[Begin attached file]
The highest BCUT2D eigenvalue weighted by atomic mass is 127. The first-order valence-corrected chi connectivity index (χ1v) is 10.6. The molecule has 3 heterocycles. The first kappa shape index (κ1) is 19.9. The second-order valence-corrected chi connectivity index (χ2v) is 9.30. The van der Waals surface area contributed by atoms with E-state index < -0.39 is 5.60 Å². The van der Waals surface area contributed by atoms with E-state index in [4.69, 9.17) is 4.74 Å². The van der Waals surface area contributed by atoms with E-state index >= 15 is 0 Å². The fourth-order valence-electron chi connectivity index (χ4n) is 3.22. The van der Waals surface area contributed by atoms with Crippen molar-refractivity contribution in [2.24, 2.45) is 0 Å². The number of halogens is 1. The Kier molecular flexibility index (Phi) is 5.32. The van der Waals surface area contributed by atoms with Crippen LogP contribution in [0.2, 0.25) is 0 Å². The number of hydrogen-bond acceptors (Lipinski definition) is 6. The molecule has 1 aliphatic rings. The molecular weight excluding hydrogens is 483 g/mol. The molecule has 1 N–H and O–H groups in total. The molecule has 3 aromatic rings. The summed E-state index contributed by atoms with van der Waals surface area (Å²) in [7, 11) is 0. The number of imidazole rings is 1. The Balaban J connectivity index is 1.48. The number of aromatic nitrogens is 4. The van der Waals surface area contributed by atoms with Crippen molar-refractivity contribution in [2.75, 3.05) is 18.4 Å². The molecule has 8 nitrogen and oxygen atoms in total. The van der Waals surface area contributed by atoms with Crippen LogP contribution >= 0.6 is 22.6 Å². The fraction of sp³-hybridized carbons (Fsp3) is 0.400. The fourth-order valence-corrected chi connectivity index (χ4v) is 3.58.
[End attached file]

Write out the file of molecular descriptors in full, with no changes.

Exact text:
The highest BCUT2D eigenvalue weighted by atomic mass is 127. The first-order valence-corrected chi connectivity index (χ1v) is 10.6. The molecule has 3 heterocycles. The first kappa shape index (κ1) is 19.9. The second-order valence-corrected chi connectivity index (χ2v) is 9.30. The van der Waals surface area contributed by atoms with E-state index < -0.39 is 5.60 Å². The van der Waals surface area contributed by atoms with E-state index in [4.69, 9.17) is 4.74 Å². The van der Waals surface area contributed by atoms with E-state index >= 15 is 0 Å². The fourth-order valence-electron chi connectivity index (χ4n) is 3.22. The van der Waals surface area contributed by atoms with Crippen molar-refractivity contribution in [2.24, 2.45) is 0 Å². The number of halogens is 1. The Kier molecular flexibility index (Phi) is 5.32. The van der Waals surface area contributed by atoms with Crippen LogP contribution in [0.2, 0.25) is 0 Å². The number of hydrogen-bond acceptors (Lipinski definition) is 6. The molecule has 1 aliphatic rings. The molecular weight excluding hydrogens is 483 g/mol. The molecule has 1 N–H and O–H groups in total. The molecule has 3 aromatic rings. The summed E-state index contributed by atoms with van der Waals surface area (Å²) in [7, 11) is 0. The number of imidazole rings is 1. The Balaban J connectivity index is 1.48. The number of aromatic nitrogens is 4. The van der Waals surface area contributed by atoms with Crippen molar-refractivity contribution in [2.75, 3.05) is 18.4 Å². The molecule has 8 nitrogen and oxygen atoms in total. The van der Waals surface area contributed by atoms with Crippen LogP contribution >= 0.6 is 22.6 Å². The fraction of sp³-hybridized carbons (Fsp3) is 0.400. The fourth-order valence-corrected chi connectivity index (χ4v) is 3.58.